This belief that slavery is part of the natural order is augmented by religion. In the more rural areas of Mauritania Imams often preach about the virtues of slavery and how entry to paradise depends on submission if one is a member of the group of slaves. Furthermore, despite being treated awfully, many in slavery understand that at least they are given some food and some shelter. With poverty rife in Mauritania (44% of the population live on $2 a day) if they were free none of these things would be guaranteed and life would be nearly impossible. This skews their feelings about their position, thinking perhaps slavery is a necessary evil.

But even the most entrenched of ideals can be changed over time; for example much of the world is moving from a strongly patriarchal society into one of equality for men and women. Yet there are many interlinking reasons why changing attitudes towards slavery in Mauritania will be a very difficult task.

The Government does little to tackle slavery, and in some cases even lets it continue unhindered. This creates a culture of impunity whereby the practice can go unchallenged by the only body with the power and resources to at least try to stop it. Instead of helping slavery complainants the authorities will try to silence them, as challenging slavery will be an attack on the powerful elite of the country which could threaten the government.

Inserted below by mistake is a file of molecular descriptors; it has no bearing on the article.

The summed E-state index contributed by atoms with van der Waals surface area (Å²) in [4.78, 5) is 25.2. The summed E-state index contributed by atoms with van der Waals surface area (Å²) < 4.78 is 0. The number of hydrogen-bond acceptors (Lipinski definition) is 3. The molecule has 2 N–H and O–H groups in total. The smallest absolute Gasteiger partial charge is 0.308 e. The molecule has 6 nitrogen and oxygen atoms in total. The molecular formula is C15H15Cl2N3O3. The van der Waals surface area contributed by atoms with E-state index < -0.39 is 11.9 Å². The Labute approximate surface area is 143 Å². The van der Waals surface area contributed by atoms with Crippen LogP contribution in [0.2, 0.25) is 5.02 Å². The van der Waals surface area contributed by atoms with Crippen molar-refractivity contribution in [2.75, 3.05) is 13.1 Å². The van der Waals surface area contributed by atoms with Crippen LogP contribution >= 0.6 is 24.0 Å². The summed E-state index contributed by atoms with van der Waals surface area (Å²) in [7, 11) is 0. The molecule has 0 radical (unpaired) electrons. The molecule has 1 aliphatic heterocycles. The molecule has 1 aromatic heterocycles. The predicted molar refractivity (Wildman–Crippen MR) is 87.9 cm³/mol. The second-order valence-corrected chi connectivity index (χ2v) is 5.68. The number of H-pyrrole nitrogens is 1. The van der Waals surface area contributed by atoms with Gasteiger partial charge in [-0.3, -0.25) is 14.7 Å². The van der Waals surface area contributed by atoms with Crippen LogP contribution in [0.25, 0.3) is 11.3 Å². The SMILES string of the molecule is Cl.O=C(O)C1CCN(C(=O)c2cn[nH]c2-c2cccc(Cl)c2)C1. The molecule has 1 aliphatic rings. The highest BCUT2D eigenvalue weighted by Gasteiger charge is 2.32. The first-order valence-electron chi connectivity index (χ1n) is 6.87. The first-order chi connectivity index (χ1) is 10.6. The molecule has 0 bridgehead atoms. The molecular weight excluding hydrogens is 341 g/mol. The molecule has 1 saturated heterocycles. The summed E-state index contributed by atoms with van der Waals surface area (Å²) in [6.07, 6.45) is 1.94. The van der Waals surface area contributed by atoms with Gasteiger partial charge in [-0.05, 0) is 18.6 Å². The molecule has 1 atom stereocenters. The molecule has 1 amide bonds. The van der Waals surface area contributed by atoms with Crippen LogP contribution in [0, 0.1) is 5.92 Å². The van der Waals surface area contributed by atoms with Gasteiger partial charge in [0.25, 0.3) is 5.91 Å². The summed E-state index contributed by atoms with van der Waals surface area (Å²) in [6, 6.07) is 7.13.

However, the situation is not hopeless.

There is growing awareness in Mauritania that slavery is not part of the natural order and that a life outside of slavery can exist. This is achieved with the help of groups such as SOS Slaves who make it their mission to 'rescue' willing slaves and help them survive outside of slavery.